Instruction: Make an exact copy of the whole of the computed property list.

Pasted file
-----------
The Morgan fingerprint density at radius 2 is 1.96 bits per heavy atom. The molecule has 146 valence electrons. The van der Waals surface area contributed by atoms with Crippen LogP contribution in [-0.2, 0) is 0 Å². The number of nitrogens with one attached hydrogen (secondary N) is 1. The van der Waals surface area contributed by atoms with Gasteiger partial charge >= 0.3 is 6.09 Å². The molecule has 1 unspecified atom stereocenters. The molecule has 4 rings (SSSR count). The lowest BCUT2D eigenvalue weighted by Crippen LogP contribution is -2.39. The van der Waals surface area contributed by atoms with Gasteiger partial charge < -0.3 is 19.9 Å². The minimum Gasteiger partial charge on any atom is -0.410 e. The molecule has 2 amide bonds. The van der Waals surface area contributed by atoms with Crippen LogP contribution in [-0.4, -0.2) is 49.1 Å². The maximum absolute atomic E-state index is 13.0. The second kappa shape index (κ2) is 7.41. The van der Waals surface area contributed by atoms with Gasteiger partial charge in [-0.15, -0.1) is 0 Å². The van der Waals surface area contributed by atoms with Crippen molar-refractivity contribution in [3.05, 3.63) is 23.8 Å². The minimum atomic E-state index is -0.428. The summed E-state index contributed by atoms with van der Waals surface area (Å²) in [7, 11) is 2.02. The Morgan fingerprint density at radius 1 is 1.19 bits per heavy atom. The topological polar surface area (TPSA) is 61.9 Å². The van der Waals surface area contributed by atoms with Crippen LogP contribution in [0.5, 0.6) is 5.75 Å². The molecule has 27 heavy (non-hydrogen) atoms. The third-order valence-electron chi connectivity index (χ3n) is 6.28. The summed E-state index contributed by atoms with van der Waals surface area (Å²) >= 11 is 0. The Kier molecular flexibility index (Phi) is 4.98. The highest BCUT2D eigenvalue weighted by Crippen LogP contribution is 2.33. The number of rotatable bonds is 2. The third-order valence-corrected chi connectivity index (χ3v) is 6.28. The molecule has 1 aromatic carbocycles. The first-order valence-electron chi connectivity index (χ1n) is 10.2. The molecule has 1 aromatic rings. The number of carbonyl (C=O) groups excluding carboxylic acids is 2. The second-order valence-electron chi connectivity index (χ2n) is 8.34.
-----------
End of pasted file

The Morgan fingerprint density at radius 2 is 1.96 bits per heavy atom. The molecule has 146 valence electrons. The van der Waals surface area contributed by atoms with Crippen LogP contribution in [-0.2, 0) is 0 Å². The number of nitrogens with one attached hydrogen (secondary N) is 1. The van der Waals surface area contributed by atoms with Gasteiger partial charge >= 0.3 is 6.09 Å². The molecule has 1 unspecified atom stereocenters. The molecule has 4 rings (SSSR count). The lowest BCUT2D eigenvalue weighted by Crippen LogP contribution is -2.39. The van der Waals surface area contributed by atoms with Gasteiger partial charge < -0.3 is 19.9 Å². The minimum Gasteiger partial charge on any atom is -0.410 e. The molecule has 2 amide bonds. The van der Waals surface area contributed by atoms with Crippen LogP contribution in [-0.4, -0.2) is 49.1 Å². The maximum absolute atomic E-state index is 13.0. The second kappa shape index (κ2) is 7.41. The van der Waals surface area contributed by atoms with Gasteiger partial charge in [-0.15, -0.1) is 0 Å². The van der Waals surface area contributed by atoms with Crippen molar-refractivity contribution in [3.05, 3.63) is 23.8 Å². The minimum atomic E-state index is -0.428. The summed E-state index contributed by atoms with van der Waals surface area (Å²) in [7, 11) is 2.02. The Morgan fingerprint density at radius 1 is 1.19 bits per heavy atom. The topological polar surface area (TPSA) is 61.9 Å². The van der Waals surface area contributed by atoms with Crippen LogP contribution in [0.5, 0.6) is 5.75 Å². The molecule has 27 heavy (non-hydrogen) atoms. The third-order valence-electron chi connectivity index (χ3n) is 6.28. The summed E-state index contributed by atoms with van der Waals surface area (Å²) >= 11 is 0. The Kier molecular flexibility index (Phi) is 4.98. The highest BCUT2D eigenvalue weighted by Crippen LogP contribution is 2.33. The number of rotatable bonds is 2. The third-order valence-corrected chi connectivity index (χ3v) is 6.28. The molecule has 1 aromatic carbocycles. The first-order valence-electron chi connectivity index (χ1n) is 10.2. The molecule has 1 aromatic rings. The number of carbonyl (C=O) groups excluding carboxylic acids is 2. The second-order valence-electron chi connectivity index (χ2n) is 8.34.